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Courtesy of Sophie Bridges /

Hip-hop dancers and directors Jonzi D, Lanre Malaolu, Salah, and Bee D, as well as Leitner Family professor of African studies Mamadou Diouf, discussed the power hip-hop holds at a panel on Wednesday.

The global power of hip-hop and its capability to uplift those marginalized in society was spotlighted at a conversation featuring four internationally acclaimed hip-hop dancers on Wednesday at the Lenfest Center for the Arts.

The panel, hosted by the Committee on Global Thought, sought to fulfill the group’s mission of engaging the University with issues of global significance. The panel, which was supported by the Apollo Theater in Harlem, included world-renowned hip-hop dancers and directors Jonzi D, Lanre Malaolu, Salah, and Bee D.

The conversation was chaired by Mamadou Diouf, Leitner Family professor of African studies at Columbia, and before the panel began, he explained that dance is a conversation of movement and a silent expression of the voice.

For French dancer Salah, hip-hop holds its power in its bodily expression.

“Without speaking we can say so many things,” Salah said. “With emotion, with our eyes, with movement, and this for me can change the world.”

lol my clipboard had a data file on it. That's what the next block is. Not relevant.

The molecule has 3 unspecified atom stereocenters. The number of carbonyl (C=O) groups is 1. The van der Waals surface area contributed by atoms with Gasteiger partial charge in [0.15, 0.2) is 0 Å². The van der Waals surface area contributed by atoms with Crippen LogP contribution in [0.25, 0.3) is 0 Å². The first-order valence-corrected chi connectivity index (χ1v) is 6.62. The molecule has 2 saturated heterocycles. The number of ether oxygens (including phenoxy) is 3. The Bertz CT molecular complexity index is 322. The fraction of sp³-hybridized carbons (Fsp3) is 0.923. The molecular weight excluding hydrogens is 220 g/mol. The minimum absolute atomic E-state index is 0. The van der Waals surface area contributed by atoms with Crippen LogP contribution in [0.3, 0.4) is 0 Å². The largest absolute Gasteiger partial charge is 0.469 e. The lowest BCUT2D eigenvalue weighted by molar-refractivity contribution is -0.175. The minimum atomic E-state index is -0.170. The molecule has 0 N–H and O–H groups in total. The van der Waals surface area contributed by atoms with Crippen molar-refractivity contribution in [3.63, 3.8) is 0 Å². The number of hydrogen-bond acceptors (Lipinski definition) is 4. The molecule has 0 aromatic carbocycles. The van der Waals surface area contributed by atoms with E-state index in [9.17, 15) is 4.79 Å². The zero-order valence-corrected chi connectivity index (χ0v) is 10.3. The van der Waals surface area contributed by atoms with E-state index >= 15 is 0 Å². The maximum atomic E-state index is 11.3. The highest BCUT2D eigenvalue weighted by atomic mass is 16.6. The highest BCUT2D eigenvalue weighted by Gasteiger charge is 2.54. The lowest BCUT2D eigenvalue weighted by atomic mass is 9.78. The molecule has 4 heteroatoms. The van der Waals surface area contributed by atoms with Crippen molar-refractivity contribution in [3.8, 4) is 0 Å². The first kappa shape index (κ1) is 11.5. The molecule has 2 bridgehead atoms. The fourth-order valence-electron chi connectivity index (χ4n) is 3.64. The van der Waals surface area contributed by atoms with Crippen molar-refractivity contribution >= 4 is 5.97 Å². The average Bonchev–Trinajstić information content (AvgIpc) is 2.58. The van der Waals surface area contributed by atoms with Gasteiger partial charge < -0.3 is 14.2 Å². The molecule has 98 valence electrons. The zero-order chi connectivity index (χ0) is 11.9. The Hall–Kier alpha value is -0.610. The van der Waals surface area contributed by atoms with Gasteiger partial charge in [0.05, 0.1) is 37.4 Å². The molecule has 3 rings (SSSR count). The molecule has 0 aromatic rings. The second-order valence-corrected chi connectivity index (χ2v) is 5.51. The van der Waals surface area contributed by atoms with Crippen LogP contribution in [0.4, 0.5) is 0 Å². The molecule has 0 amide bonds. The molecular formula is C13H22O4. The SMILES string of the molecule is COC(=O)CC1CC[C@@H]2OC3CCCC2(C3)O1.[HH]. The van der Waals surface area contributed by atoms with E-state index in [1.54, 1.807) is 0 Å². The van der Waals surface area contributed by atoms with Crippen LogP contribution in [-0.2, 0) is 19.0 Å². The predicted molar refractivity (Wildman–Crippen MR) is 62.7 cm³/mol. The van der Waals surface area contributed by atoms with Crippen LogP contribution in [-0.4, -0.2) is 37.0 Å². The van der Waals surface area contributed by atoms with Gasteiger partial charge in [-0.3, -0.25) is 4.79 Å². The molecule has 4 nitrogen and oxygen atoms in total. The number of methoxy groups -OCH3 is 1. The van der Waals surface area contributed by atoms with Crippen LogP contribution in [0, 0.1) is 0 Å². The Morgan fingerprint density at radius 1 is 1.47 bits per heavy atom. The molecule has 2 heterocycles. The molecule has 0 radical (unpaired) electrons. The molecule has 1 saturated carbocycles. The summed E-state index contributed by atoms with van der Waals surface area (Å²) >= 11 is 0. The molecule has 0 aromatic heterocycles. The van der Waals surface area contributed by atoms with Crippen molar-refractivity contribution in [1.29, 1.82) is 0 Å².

In Paris, performing hip-hop carries the same social discrimination as being a criminal, according to Bee D, the founder of the French dance group Yeah Yellow. Drawing on his personal experience, Bee D explained that after growing up around the stereotype, he sought to change it through his work. The color yellow in the name of his group symbolises the joie de vivre, the “joy of living,” he hopes to inspire through hip-hop.

The panel, made up of two French and two British nationals brought together by an American university, underscored the difference in how French and American cultures view hip-hop. According to Bee D, in French culture, hip-hop appeals to counterculture groups and those with a lower socioeconomic status. Through these connections, he said, it has unfortunately gained a criminal reputation.

Similar to Bee D, Jonzi D, founder of the Breakin’ Convention dance competition, sees hip-hop as a way to find beauty in pain. He described his first experience with hip-hop dance as an “alchemy of pain” that led to joy.

“People were twisting themselves into weird shapes and spinning on their heads. They would then get up and smile,” Jonzi said. “In spite of the pain we can experience in our life, we can turn it into art.”

Malaolu also commented on the catharsis that hip-hop offers, describing it as a “type of healing.” Malaolu’s own dance career began during acting school. After rehearsals, Malaolu and a friend would release pent-up emotions through an hour of hip-hop dance. His current dance crew, Protocol, focuses on similarly intense expressions of emotion through movement.

In order for hip-hop to become a medium for change, audiences need to view it as such. Malaolu, Bee D, and Jonzi D all commented on the power of hip-hop to touch those who may be suffering. However, the harder task of convincing all audiences that this art form can truly influence social consciousness still exists.

“For me, the audience is the real trophy,” Salah said. “My success comes through the audience accepting who I am.”

samuel.jones@columbiaspectator.com | @ColumbiaSpec

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